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  • He detailed the struggle against isolation cells in Turkish prisons and the death fast, which has claimed 91 lives in 18 months.

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  • The remand prisons are much better than the situation at the camp.

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  • Probation work inside the prisons probation work inside the prisons Probation staff work in every prison around the country.

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  • Can Improved Access to Education in our Prisons Really reduce recidivism?

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  • remand prisons are much better than the situation at the camp.

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  • These centers are prisons in all but name, with detainees having fewer legal rights than criminals arrested on charges of rape and murder.

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  • At present, there are no methodologically rigorous evaluations of drug services within British prisons.

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  • Chris trained with renowned storyteller Ben Haggarty and now works in schools, prisons, festivals and companies all over the country.

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  • stymie Internet efforts in prisons.

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  • A growing number of prisons have set up Braille transcription services.

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  • Perhaps rednecks and third world tyrants can teach us how to build child prisons that work.

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  • eliminating unnecessary Attendance 15.5 The Scottish Court Service have been considering the potential for the use of television equipment to link courts with prisons.

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  • (2) Population compt~e a part, which includes soldiers and sailors, inmates of prisons, asylums, schools, members of religious communities, and workmen temporarily engaged in public works.

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  • There are (I) the maison darrlt, temporary places of durance in every arrondissement for persons charged with offences, and those sentenced to more than a years imprisonment who are awaiting transfer to a maison centrale; (2) the maison de justice, often part and parcel of the former, but only existing in the assize court towns for the safe custody of those tried or condemned at the assizes; (3) departmental prisons, or inaisons de correction, for summary convictions, or those sentenced to less than a year, or, if provided with sufficient cells, those amenable to separate confinement; (4) maisons centrales and pnitenciers agricoles, for all sentenced to imprisonment for more than a year, or to hard labor, or to those condemned to travaux forces for offences committed in prison.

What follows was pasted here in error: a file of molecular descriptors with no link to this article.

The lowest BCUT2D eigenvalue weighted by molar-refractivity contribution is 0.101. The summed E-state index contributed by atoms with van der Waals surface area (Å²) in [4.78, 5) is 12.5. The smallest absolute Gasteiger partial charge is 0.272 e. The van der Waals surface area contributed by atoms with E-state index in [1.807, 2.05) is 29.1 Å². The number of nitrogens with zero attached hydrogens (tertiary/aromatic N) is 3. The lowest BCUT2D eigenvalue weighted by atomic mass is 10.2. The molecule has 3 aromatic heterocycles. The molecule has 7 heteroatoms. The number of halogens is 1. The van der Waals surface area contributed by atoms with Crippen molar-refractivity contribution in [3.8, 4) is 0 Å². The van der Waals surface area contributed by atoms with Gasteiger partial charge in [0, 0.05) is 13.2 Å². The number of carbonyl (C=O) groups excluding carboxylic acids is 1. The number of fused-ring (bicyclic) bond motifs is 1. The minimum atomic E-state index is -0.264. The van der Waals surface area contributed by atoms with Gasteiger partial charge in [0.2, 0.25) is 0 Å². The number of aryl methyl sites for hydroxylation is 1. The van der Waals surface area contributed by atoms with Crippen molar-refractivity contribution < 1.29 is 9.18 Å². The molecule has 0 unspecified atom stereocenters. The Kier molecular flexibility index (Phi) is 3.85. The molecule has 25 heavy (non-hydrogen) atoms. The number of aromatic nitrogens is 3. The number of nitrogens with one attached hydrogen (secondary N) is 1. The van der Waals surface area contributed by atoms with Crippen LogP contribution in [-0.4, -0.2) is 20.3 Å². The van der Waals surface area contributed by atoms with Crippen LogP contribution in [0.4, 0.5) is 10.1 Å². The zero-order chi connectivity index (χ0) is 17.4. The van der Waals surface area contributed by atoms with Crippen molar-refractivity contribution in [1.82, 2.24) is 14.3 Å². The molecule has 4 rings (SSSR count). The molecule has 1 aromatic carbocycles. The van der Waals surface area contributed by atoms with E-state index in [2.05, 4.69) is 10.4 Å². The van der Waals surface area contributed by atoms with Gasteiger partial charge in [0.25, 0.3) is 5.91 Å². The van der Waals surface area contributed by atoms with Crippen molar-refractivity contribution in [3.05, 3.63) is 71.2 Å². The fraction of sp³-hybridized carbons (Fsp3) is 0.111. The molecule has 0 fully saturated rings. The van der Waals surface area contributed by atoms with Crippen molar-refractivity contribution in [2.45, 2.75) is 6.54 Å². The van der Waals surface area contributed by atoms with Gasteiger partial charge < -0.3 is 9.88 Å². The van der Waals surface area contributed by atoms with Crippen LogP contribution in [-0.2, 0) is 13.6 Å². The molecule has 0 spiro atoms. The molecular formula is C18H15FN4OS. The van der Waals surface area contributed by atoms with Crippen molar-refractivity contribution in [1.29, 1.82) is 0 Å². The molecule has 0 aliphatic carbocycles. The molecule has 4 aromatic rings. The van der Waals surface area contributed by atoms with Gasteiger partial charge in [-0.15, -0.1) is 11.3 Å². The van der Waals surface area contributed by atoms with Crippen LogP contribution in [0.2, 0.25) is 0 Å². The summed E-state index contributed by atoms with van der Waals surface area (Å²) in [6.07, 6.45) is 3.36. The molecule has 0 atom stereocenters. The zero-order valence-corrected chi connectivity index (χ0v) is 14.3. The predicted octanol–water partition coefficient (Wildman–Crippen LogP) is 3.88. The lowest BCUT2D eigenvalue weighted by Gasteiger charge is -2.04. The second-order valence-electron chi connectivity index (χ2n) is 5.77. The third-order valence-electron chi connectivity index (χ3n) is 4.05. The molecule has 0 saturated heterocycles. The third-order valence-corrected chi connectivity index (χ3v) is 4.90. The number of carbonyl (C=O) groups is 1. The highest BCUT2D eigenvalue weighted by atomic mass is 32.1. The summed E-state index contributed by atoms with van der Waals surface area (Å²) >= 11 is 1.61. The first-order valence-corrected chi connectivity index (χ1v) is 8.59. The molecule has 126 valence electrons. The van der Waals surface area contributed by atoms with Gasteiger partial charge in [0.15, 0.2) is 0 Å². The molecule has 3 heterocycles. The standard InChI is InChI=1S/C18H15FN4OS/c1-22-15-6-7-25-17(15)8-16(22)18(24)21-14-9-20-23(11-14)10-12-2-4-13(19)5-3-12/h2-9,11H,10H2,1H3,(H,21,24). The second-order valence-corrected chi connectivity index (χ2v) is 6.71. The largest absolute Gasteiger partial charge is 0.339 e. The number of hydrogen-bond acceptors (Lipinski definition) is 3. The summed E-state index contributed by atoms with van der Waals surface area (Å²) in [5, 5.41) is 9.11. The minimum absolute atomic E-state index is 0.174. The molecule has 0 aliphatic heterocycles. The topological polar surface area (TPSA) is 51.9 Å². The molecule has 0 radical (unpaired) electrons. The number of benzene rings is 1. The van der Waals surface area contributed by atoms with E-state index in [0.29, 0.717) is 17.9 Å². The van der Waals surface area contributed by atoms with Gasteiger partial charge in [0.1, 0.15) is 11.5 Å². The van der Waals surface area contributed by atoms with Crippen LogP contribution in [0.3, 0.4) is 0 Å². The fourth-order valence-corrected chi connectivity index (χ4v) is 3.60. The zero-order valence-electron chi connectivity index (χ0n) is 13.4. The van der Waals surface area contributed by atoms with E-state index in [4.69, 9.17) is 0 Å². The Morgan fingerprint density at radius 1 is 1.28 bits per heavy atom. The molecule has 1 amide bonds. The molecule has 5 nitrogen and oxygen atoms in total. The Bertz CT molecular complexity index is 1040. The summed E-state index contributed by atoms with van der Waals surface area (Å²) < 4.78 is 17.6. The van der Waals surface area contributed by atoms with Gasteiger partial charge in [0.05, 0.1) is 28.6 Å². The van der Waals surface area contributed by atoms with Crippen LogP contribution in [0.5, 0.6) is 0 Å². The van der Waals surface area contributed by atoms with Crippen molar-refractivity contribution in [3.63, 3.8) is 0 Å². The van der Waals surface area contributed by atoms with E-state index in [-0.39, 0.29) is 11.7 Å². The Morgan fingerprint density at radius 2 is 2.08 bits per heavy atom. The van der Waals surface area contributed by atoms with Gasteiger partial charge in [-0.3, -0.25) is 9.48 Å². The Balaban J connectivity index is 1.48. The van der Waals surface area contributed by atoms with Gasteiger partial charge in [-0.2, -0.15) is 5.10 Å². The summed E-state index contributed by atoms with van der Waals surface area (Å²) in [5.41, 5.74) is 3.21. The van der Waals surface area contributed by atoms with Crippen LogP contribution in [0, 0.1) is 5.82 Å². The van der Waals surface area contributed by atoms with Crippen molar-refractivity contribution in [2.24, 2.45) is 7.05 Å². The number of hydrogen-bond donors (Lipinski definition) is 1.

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  • The same architect was responsible for the lofty "Bridge of Sighs" (1595-1605), connecting the ducal palace with the state prisons (1591-97) on the opposite side of the narrow canal on the east of the Rio del Palazzo.

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  • The State Penitentiary is at Baton Rouge, and a House of Detention at New Orleans; and there are parish prisons.

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  • Having made careful investigations, Gladstone, on the 7th of April 1851, addressed an open letter to Lord Aberdeen, bringing an elaborate, detailed and horrible indictment against the rulers of Naples, especially as regards the arrangements of their prisons and the treatment of persons confined in them for political offences.

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  • These latter exist in wondrous number and variety, exercising every imaginable form of good work - education, both primary and secondary; the care of hospitals, orphanages, penitentiaries, prisons; of asylums for the blind, the deaf and dumb, the insane; of refuges for the aged poor and the destitute.

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  • The abominable con ditions of the prisons in which the best men of the kingdom were immured, linked to the vilest' common criminals, was made known to the world by the famous letters of W.

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  • In some prisons hard labour was insisted upon, and embraced tread-wheels or the newly-invented cranks; in some it did not exist at all.

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  • Ruggles Brise, the English expert on prisons, declared that "the purity of the air and the cleanliness of the American prisons are admirable, and under a very elaborate system of warming by hot air, a regular and uniform temperature is sustained throughout the year, which, considering the varying nature of the climate from extreme heat to cold many points below zero, is a considerable engineering triumph."